Despite labor market reforms, new positions fail to materialize
Job opportunities are constantly dwindling in Greece as a result of a shrinking employment market, even though working hours have become more flexible and salaries are being slashed.
Recent data compiled by the Hellenic Statistical Authority (ELSTAT) concerning job openings in the immediate future and short-term indices on employment, work hours and salaries shed light on key sectors of the economy, which, experts say, shows that employment opportunities will remain at very low levels despite the small but steady reduction in unemployment rates.
According to the data, the number of job openings shrank by 2.1 percent in the first quarter of 2016 compared to the same period in 2015. In Q1 2014 the contraction was 1.4 percent. While the data point to a small rebound in the first half of 2014 (with job openings at 15,921 in Q1, 18,596 in Q2, and then 17,541 in Q3 and 14,930 in Q4), the momentum stopped in 2015, with the numbers heading south up until the first quarter of this year.
The short-term indices on employment, hours and wages, meanwhile, highlight the prevalence of flexible labor and the continued drop in wages, hand-in-hand with high unemployment. Examples include manufacturing, energy providers, transport services, administrative activities and construction, where the figures show a significant rise in employment, without the corresponding rise in either working hours or salaries.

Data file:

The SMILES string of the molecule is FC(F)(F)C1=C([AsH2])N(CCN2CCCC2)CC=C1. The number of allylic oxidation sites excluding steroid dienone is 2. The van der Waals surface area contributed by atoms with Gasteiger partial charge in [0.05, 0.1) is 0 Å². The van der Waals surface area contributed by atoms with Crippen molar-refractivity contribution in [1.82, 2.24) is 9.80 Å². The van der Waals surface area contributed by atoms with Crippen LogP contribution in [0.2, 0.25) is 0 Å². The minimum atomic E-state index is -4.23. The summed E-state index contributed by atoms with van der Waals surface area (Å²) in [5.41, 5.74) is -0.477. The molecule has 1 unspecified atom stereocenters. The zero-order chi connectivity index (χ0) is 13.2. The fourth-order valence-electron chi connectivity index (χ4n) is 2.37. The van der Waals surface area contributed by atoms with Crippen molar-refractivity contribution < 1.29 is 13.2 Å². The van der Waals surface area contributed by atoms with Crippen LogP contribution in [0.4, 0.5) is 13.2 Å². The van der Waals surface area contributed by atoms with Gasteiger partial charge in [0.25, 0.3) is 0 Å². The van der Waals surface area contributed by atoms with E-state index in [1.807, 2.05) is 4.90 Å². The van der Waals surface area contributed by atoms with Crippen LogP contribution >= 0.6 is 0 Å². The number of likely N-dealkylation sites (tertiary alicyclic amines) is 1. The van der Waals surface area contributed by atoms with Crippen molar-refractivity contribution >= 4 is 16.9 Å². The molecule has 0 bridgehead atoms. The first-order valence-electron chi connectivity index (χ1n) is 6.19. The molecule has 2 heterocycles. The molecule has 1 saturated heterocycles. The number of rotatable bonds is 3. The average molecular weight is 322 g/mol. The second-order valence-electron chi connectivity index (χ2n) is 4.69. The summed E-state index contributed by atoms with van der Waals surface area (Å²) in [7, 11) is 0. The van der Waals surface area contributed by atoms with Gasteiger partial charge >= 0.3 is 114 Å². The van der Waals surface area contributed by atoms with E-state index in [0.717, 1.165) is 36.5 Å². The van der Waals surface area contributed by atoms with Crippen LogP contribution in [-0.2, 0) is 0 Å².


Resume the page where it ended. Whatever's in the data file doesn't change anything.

In manufacturing – without seasonal adjustment or adjustment in regard to the number of working days – employment rose from Q1 2015 to Q1 2016 by 3.7 percent and working hours by 4.4 percent, though wages only inched up 1.9 percent. Likewise, in transport-storage, employment in the same year increased 25.4 percent and working hours 17.3 percent, with wages growing by just 5.6 percent. In the sector of “professional, scientific and technical activities,” ELSTAT says that despite a 4.4 uptick in employment and a 10.1 percent rise in working hours, salaries shrank in the year by 1.1 percent.
Construction presents a more optimistic picture, possibly because of the relaunch of several major projects, with employment rising by 16.6 percent, working hours by 25.2 percent and wages by 27.8 percent.
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